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    ANZAC Day message 2009

    ANZAC Day message for the Federation of Australian Jewish Ex-Service Associations, from Rabbi Raymond Apple, AO RFD, emeritus senior rabbi to the Australian Defence Force

    Anzac commemorations always engage in navel-gazing. This year will be the same, but different.

    Not simply because the world has suffered such an economic shake-up. That is not specifically an ex-service problem. But as veterans of Defence life we have our own anxieties. In particular, a new type of warfare has evolved, and it needs a new type of response.

    No-one enjoyed warfare as it was, but it was more defined: one always knew where the war was. It was also more confined: one always knew who the fighting forces were.

    What is happening today is that there is no longer a front line: everywhere is the front line. It is not basically a clash between armies: everyone is involved. It is not fought with weapons, however sophisticated: it is mental as well as physical.

    The new warfare is

    • Psychological; it creates fear and anxiety since no-one knows where it will strike.
    • Unpredictable; it is hard to forestall since no-one knows what is going to happen.
    • Ideological; its theomanic war cry is “I am God and I am punishing your sin”.
    • Remorseless (“I can’t possibly be wrong: I don’t care if I die and I hope I will”).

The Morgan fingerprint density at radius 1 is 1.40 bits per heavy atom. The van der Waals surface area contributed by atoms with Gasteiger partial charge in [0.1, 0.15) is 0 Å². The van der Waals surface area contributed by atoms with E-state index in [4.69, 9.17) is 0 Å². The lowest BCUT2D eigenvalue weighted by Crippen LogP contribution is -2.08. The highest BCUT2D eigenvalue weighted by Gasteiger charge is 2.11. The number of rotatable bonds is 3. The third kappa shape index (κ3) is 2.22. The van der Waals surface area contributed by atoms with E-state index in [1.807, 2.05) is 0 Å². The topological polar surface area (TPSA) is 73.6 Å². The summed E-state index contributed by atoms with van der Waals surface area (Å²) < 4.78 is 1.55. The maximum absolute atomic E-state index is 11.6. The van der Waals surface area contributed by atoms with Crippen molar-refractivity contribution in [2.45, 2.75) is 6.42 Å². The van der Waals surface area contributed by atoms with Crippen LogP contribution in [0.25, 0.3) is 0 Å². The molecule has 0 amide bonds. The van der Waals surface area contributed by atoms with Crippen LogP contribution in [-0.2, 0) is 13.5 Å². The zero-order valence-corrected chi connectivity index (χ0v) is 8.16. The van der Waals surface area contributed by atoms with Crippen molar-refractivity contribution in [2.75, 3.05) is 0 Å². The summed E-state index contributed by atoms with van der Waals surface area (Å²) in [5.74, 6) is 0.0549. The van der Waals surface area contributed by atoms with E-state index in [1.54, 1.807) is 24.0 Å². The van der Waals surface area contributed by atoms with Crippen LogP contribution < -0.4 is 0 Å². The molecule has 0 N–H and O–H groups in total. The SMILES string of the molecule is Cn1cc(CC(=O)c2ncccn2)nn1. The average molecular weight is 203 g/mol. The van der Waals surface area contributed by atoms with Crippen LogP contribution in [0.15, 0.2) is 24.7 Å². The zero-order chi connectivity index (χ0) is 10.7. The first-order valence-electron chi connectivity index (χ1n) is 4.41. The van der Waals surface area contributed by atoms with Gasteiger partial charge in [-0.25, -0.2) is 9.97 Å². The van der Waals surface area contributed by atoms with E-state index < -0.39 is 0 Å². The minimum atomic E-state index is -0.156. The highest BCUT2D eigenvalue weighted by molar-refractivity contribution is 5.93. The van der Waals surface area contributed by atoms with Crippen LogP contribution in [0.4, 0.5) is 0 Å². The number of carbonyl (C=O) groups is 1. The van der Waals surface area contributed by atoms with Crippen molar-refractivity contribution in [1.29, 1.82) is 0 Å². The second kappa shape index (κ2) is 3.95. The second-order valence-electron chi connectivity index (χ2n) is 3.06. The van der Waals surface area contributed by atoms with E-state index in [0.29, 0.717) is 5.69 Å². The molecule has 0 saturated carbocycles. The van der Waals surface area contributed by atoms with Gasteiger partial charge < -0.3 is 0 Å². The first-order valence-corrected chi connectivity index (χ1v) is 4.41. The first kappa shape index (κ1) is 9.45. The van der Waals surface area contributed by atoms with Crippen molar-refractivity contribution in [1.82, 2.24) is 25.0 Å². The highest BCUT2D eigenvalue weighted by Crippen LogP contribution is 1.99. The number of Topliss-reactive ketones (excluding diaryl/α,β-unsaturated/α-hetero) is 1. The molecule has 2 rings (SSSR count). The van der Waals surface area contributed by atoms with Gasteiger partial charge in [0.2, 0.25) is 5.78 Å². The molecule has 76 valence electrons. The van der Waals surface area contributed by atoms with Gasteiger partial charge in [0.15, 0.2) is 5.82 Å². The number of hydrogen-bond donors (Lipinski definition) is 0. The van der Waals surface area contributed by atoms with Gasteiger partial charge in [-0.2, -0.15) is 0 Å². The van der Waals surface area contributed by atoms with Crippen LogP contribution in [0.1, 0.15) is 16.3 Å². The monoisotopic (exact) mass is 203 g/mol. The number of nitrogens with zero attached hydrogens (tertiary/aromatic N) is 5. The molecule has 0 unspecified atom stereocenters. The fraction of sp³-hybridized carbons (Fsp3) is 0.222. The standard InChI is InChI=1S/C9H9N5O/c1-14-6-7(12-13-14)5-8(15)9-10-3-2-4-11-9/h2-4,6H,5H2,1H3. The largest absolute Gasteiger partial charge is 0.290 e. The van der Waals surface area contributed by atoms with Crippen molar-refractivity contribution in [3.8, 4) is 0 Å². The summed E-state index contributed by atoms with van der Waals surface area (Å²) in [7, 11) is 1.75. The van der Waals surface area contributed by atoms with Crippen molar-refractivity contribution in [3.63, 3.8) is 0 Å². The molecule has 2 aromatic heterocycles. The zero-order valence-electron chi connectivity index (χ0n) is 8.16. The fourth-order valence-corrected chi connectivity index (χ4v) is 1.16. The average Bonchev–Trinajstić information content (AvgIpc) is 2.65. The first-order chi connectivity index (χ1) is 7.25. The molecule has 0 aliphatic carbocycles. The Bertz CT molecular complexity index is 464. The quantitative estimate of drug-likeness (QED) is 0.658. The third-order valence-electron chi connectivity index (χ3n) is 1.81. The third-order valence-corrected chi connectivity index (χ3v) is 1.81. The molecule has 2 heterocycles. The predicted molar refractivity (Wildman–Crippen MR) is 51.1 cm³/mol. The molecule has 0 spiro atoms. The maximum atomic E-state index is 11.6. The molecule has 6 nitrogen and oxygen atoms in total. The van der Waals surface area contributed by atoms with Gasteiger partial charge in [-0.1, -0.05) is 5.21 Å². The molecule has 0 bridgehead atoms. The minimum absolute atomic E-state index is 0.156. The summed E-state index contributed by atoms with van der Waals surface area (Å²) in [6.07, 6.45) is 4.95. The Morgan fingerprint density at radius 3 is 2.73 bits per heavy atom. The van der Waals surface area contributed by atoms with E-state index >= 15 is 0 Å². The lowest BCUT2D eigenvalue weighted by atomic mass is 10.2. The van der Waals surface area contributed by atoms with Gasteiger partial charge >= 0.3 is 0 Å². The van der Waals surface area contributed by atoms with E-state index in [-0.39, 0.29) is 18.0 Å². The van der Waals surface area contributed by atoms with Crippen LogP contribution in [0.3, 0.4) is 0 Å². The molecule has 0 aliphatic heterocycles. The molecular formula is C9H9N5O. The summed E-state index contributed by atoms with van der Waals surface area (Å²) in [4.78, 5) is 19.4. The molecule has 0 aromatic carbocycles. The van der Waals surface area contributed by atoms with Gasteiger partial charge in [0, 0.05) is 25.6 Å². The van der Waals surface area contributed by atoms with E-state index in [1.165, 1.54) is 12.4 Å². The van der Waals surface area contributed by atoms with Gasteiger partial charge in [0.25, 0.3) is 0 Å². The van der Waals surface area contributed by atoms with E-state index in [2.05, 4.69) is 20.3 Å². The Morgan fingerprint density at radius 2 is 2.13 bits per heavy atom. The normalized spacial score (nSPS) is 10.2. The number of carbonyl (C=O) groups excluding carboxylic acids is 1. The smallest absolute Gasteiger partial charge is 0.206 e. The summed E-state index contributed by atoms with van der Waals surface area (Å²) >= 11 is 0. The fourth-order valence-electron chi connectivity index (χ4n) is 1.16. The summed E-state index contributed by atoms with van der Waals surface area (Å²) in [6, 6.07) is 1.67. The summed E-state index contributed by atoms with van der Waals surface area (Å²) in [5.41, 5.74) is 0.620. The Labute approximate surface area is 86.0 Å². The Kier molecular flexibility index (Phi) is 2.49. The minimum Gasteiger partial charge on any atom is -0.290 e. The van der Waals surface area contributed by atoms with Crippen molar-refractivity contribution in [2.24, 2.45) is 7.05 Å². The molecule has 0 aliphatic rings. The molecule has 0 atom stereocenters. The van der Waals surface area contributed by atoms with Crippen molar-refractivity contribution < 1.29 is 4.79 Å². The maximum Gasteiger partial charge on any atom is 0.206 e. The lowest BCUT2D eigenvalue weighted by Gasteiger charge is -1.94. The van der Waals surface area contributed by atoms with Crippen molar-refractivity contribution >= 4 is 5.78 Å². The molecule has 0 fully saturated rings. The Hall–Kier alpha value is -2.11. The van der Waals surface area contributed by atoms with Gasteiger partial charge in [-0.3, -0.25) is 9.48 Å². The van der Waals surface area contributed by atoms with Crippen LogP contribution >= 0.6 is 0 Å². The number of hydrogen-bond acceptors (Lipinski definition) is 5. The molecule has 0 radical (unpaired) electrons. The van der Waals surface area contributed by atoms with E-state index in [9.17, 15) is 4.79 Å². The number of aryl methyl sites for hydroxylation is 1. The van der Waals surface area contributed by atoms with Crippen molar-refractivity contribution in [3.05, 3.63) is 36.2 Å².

How do we defend ourselves against the new challenge?

    There is still a need for traditional defences and for stricter security in vulnerable places.

    We need also to broaden our range of weaponry. We have to handle psychological warfare with brainpower and steady nerves.

    In response to the enemy’s Four Cs – cold-heartedness, callousness, cruelty and corruption – we need to build a capacity for courage, care, comfort and counselling.

    We need to be both reactive, bringing healing where there is hurt, and courage where there is fear… and proactive, envisioning and working for a world where everyone can sit under their vine or fig tree with no-one to make them afraid.

    In a sense that makes every decent person a front-line soldier bearing arms, taking sides in the ideological/psychological battle, wielding the affirmation that man, though made in the Divine image, is not God; that every man is precious, and death is not worth more than life; that hearts are meant to be flesh, not stone; and the glory of being human is to spread, not terror but love and human respect.

    Let us embrace this role and be wise enough to help the decision-makers make their policies. Let us speak calmly and courageously to all who are on our side and try to steady their nerves. Let us also pray that our words may, aided from Above, reach the other side and help to stir their minds, soften their hearts and speak the message of mercy.

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